This picture must have been taken sometime in the summer of 1999. The location: the Bhatti Kurd village located near the Bhatti Mines. I had forgotten its existence and was reminded of it last week when reading an article
on the very same village. The article begins with the chilling words: most girls in Bhatti Village have never been to school
. My memory got a huge jolt as I time travelled 14 years back and recalled our tryst with this very village. This was way before project why as you all know it existed; not even in an embryonic state. At that time, pwhy was still searching its identity and had a multitude of activities mostly related to nutrition. As I have said time and again, the sight of a child begging had and remains unbearable and makes me feel angry, sad and helpless at the same time. That is why one of the very first avatars of project why was a programme aimed at urging the people of Delhi to stop giving money to beggar children and give nutritional cookies instead. The idea was to give every car owner a smart box that would contain 50 cookies and have a tie up with petrol pumps where people could 'refill' their boxes. The cost 100 rupees for 50 cookies! The idea was to stop mafias from using children as children would not get money. For me it was a win win situation. I was really naive.
Then came the version 2 whereby we found children in organisations and distributed them these nutritive biscuits which had been specially designed and contained the required daily vitamin and mineral needs. An organisation ran a programme for the Bhatti Mine children and we began distributing them cookies and also a frothy chilled drink called Ice Cream Wash. This was obtained from ice cream factories and was a kind of milk shake that was the result of washing a machine with high pressure potable water before changing flavours. We collected the same in large igloos and every kid bought a glass from home and got its share. Needless to say the kids loved it and so did we as the distribution was accompanied by games and dancing!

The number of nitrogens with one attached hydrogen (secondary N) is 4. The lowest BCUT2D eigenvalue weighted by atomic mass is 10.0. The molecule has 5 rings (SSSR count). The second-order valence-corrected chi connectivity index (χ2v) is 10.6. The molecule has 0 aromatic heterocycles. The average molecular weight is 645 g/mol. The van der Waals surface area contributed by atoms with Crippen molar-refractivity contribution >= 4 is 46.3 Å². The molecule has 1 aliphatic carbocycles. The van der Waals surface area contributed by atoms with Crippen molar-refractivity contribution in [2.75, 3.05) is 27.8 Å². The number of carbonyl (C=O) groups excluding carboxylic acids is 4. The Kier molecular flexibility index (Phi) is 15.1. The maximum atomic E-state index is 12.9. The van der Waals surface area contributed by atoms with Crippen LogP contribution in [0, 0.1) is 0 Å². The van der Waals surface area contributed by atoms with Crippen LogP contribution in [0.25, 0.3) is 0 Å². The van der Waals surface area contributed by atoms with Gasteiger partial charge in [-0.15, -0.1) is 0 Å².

It was heartbreaking to read the article as it took me back 15 years in a time warp. It was as if I was reading an piece written in 1999. After 15 years the only thing that seems to have changed is the age of the children. The village still has no amenities: roads, schools, dispensaries, a waste disposal system and even sufficient drinking water
I sat for a long time lost in my thoughts and in some heavy soul searching. Had I made the right choices? Should I have soldiered on working with the nutrition programme and the very deprived children in villages? Should I have marketed my 'don't give them a coin; give them nutrition!' mantra with more conviction? Could I have, with all my shortcomings been able to make a difference in their lives, keeping my abysmal track record of battling wily politicians and greedy bureaucrats? And most what would have happened to Manu
, my alter ego and conscience keeper and above all the indomitable spirit I still draw strength from.
As I always say, I simply do what the (wo)man upstairs wills me to. I cannot afford to look back with regrets or remorse. But I can surely shed a quiet tear for my Bhatti Mine children.